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I've been trying to wrap my head around how threads work in Python, and it's hard to find good information on how they operate. I may just be missing a link or something, but it seems like the official documentation isn't very thorough on the subject, and I haven't been able to find a good write-up.

From what I can tell, only one thread can be running at once, and the active thread switches every 10 instructions or so?

Where is there a good explanation, or can you provide one? It would also be very nice to be aware of common problems that you run into while using threads with Python.

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6 Answers 6

up vote 35 down vote accepted

Yes, because of the Global Interpreter Lock (GIL) there can only run one thread at a time. Here are some links with some insights about this:

From the last link an interesting quote:

Let me explain what all that means. Threads run inside the same virtual machine, and hence run on the same physical machine. Processes can run on the same physical machine or in another physical machine. If you architect your application around threads, you’ve done nothing to access multiple machines. So, you can scale to as many cores are on the single machine (which will be quite a few over time), but to really reach web scales, you’ll need to solve the multiple machine problem anyway.

If you want to use multi core, pyprocessing defines an process based API to do real parallelization. The PEP also includes some interesting benchmarks.

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1  
Really a comment on the smoothspan quote: surely Python threading effectively limits you to one core, even if the machine has several? There may be benefits from multicore as the next thread can be ready to go without a context switch, but your Python threads can never make use of >1 core at a time. –  James Brady Dec 27 '08 at 0:53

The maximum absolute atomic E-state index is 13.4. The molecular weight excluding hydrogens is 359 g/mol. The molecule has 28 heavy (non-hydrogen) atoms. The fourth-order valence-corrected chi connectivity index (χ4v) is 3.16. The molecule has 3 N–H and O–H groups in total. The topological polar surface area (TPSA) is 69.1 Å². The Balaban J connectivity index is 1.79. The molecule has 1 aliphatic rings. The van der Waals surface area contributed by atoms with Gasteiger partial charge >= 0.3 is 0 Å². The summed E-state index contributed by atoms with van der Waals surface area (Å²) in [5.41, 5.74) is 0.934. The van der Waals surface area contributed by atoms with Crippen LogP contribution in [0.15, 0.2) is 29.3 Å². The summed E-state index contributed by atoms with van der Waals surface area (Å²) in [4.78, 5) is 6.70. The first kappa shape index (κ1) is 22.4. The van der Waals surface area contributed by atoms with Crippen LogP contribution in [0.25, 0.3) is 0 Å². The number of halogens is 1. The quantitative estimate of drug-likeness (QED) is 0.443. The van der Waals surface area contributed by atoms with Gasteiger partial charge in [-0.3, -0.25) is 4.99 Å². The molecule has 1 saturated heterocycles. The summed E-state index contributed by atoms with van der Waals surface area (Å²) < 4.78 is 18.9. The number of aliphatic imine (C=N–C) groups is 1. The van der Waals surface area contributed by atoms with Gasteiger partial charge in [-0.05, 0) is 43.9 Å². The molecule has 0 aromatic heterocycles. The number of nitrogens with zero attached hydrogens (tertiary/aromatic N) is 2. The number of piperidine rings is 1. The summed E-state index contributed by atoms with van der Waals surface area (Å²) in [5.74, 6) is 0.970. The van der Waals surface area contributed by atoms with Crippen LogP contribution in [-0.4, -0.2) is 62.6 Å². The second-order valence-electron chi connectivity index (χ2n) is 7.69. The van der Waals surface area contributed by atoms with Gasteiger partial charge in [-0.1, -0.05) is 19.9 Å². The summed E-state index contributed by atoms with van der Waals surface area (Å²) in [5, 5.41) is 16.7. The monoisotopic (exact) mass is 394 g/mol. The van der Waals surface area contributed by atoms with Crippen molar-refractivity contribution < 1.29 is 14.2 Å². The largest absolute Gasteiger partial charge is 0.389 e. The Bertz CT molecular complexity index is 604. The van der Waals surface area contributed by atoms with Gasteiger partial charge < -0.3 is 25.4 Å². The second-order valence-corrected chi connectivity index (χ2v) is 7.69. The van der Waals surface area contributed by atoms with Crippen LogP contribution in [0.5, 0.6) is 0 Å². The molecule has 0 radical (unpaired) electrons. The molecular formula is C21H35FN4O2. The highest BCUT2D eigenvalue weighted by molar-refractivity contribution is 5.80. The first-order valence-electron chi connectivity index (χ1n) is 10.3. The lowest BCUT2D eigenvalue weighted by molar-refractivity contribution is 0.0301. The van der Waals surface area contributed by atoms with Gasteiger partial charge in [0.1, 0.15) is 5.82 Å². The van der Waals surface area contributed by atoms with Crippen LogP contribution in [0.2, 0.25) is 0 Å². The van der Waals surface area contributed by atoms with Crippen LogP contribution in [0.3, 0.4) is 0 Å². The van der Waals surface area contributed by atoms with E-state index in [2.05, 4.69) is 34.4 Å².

2  
Correct, python threads are practically limited to the one core, UNLESS a C module interacts nicely with the GIL, and runs it's own native thread. –  Arafangion Feb 18 '09 at 6:44
    
Actually, multiple cores make threads less efficient as there's a lot of churn with checking if each thread can access the GIL. Even wit the new GIL, performance is still worse... dabeaz.com/python/NewGIL.pdf –  Basic Aug 12 '13 at 12:55
    
Please note that GIL considerations to not apply to all interpreters. As far as I am aware both IronPython and Jython function without a GIL, allowing their code to make more effective use of multi-processor hardware. As Arafangion mentioned, the CPython interpreter can also run properly multi-threaded if code that does not need access to Python data items releases the lock, then acquires it again before returning. –  holdenweb Feb 23 at 0:14

Python's a fairly easy language to thread in, but there are caveats. The biggest thing you need to know about is the Global Interpreter Lock. This allows only one thread to access the interpreter. This means two things: 1) you rarely ever find yourself using a lock statement in python and 2) if you want to take advantage of multi-processor systems, you have to use separate processes. EDIT: I should also point out that you can put some of the code in C/C++ if you want to get around the GIL as well.